Arts and Crafts

Crafting boosts creativity and self-expression as children experiment with materials. Finger painting promotes fine motor control, while safety scissors or beads develop dexterity and concentration. Following step-by-step craft instructions builds focus, planning, and a sense of achievement.

Puzzles and Games

Working together to solve puzzles teaches perseverance, critical thinking and cooperation. Observing game rules introduces essential social skills like turn-taking and handling competition. Mastering these early play challenges forges cognitive flexibility, guts and sportsmanship.

Pretend Play

Imagining themselves as different characters or professions, children learn empathy, new perspectives and diverse ways of interacting. Pretend friends, puppets, and household props come alive with homemade stories, nurturing emotional skills vital to relationships and self-confidence.

Choosing The Right Toys For Your Child

A child needs to play with toys that are appropriate for their age. For instance, babies thrive with sensory toys like soft blocks, rattles, and board books. These toys fascinate their senses, strengthen hand-eye coordination, and foster a love of reading.

Meanwhile, toddlers fare best with shape sorters, alphabet puzzles, and plastic animals. With these toys, they learn concepts like numbers, letters and colours. Other toys they may enjoy include clay or linking blocks to occupy their busy hands while teaching cause and effect. Simple card games, building sets, and music toys also create opportunities for practising turn-taking, creativity, and dexterity.

As children grow, introduce toys like tricycles, balls, and pull toys that build gross motor control and balance. Parents and caregivers should select toys suitable for their child’s current abilities, trading up as they master existing ones. This maintains an engaging level of fun challenge over time. Consider visiting your local toy library for age-appropriate and educational options you can borrow to reduce the clutter at home.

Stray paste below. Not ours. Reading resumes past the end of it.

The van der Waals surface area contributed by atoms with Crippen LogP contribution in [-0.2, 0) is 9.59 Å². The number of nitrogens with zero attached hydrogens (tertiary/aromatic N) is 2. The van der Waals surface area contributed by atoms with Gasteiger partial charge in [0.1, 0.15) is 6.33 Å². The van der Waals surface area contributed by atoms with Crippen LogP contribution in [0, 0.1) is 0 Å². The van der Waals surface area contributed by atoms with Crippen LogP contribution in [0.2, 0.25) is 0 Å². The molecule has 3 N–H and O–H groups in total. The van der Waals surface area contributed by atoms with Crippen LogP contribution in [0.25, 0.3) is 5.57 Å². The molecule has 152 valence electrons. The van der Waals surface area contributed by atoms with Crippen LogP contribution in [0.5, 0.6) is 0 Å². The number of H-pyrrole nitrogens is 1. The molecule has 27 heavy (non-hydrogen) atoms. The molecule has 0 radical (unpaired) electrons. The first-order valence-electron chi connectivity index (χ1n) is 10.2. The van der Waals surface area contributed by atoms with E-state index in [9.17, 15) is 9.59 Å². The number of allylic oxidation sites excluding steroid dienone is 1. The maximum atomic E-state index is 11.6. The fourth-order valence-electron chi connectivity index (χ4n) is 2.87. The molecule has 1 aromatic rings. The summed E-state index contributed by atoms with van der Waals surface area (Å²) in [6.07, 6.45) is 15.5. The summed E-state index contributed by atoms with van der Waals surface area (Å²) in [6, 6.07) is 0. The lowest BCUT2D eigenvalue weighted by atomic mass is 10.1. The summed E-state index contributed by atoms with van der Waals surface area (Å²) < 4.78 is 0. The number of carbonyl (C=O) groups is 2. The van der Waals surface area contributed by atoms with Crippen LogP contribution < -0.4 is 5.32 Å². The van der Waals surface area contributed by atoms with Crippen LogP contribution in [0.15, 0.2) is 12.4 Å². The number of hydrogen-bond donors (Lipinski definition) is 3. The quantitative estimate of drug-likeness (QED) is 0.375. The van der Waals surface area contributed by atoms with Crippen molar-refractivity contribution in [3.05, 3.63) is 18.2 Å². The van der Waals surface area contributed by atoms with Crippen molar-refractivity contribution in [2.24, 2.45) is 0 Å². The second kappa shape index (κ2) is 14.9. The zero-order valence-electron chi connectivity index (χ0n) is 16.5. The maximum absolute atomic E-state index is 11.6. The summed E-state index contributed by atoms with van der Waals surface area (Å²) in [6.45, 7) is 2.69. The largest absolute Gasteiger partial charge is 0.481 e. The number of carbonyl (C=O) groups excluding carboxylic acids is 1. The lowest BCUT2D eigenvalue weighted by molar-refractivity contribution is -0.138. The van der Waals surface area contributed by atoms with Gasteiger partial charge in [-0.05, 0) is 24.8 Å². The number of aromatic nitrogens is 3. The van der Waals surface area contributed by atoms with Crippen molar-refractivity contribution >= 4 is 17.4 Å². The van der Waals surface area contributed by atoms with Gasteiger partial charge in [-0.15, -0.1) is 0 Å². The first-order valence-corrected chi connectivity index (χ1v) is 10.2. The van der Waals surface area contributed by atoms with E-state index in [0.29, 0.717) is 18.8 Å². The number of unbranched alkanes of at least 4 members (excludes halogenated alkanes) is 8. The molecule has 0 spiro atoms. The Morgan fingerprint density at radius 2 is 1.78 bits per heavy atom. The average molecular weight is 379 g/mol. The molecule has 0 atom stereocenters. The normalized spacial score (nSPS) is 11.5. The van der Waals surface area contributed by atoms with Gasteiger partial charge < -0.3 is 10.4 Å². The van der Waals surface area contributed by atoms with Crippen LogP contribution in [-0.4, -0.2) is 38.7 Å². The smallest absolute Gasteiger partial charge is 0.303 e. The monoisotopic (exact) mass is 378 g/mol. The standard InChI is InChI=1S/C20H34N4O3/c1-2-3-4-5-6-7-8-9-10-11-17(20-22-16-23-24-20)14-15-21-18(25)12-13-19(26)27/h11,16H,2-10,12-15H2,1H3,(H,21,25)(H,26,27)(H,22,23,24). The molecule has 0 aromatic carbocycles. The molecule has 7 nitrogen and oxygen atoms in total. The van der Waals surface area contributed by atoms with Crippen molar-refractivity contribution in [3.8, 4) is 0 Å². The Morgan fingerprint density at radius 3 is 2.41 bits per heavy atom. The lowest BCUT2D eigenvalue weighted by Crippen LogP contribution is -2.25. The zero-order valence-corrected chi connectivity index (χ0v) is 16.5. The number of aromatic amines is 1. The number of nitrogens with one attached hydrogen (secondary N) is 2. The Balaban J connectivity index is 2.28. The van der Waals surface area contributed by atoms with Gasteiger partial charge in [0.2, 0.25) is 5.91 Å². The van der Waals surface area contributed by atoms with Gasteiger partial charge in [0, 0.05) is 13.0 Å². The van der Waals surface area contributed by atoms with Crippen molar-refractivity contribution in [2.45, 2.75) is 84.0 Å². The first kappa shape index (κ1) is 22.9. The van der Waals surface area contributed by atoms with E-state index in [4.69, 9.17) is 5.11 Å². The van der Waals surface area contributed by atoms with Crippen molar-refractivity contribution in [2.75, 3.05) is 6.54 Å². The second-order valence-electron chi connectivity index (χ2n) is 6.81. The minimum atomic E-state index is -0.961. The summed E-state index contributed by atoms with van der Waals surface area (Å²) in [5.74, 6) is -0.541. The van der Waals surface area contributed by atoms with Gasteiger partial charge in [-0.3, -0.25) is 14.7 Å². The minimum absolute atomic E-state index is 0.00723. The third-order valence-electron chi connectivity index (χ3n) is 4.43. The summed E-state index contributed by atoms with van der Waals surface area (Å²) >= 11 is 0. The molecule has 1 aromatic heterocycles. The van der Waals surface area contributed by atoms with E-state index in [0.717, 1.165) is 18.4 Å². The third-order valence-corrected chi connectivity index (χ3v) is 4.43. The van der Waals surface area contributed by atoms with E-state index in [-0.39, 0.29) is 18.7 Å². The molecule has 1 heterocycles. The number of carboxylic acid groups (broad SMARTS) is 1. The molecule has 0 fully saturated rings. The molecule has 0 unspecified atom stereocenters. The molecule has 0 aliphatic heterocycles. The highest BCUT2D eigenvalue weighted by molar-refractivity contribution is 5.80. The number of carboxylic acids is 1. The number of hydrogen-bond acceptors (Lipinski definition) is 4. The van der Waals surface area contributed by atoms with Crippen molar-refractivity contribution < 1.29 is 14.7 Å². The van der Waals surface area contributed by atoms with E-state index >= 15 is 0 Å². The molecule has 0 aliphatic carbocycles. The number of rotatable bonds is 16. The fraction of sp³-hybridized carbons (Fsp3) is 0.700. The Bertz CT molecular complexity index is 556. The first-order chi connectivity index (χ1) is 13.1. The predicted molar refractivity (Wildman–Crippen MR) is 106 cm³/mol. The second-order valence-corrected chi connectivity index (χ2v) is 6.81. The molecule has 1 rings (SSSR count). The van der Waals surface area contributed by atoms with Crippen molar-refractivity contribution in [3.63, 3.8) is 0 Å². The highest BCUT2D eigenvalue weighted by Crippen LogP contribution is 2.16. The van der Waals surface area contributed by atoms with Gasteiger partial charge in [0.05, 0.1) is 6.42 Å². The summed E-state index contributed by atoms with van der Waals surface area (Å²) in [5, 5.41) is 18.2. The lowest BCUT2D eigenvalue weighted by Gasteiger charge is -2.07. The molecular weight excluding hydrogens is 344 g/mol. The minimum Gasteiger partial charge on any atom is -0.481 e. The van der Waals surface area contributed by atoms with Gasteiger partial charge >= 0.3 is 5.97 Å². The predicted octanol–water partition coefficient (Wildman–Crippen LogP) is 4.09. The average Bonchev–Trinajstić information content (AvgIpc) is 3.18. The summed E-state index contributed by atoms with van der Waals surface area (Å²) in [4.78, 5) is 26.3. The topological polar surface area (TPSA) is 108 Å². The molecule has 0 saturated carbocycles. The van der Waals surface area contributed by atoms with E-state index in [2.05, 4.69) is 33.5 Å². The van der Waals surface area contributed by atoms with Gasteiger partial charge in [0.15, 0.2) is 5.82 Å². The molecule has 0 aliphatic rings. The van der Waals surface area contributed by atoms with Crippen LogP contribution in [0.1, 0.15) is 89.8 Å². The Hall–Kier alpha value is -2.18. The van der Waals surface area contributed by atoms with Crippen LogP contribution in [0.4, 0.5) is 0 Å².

From peekaboo with mum to rambunctious games with friends, playing is a part of childhood. Thoughtful toy selection and engaged guidance from caregivers unlock cognitive, physical, and emotional learning in children, providing the building blocks for later developmental gains.

As Mr. Rogers wisely said, “Play gives children a chance to practice what they are learning”. Embrace the gift of play. Complement digital entertainment with interactive games, crafts, or make-believe with your kids. Brain development will blossom, relationships will grow, and your child’s future will shine brighter.

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Janine Mergler

Janine Mergler is a veteran Queensland teacher, graduating from QUT with a BEd majoring in Social Sciences. After many years in the classroom, Janine moved on to academia. She has proudly trained new generations of teachers in her role as a lecturer at Queensland University of Technology Faculty of Education. She has also worked in the Queensland Government as an education specialist, developing education resources and delivering community awareness programs to help families conserve water. Currently she is the owner and editor of Families Magazine, a publication specifically targeted at parents who value a quality education for children.  Janine leads a team of professionals who write about family lifestyle, early childhood, schools and education information and family-friendly events.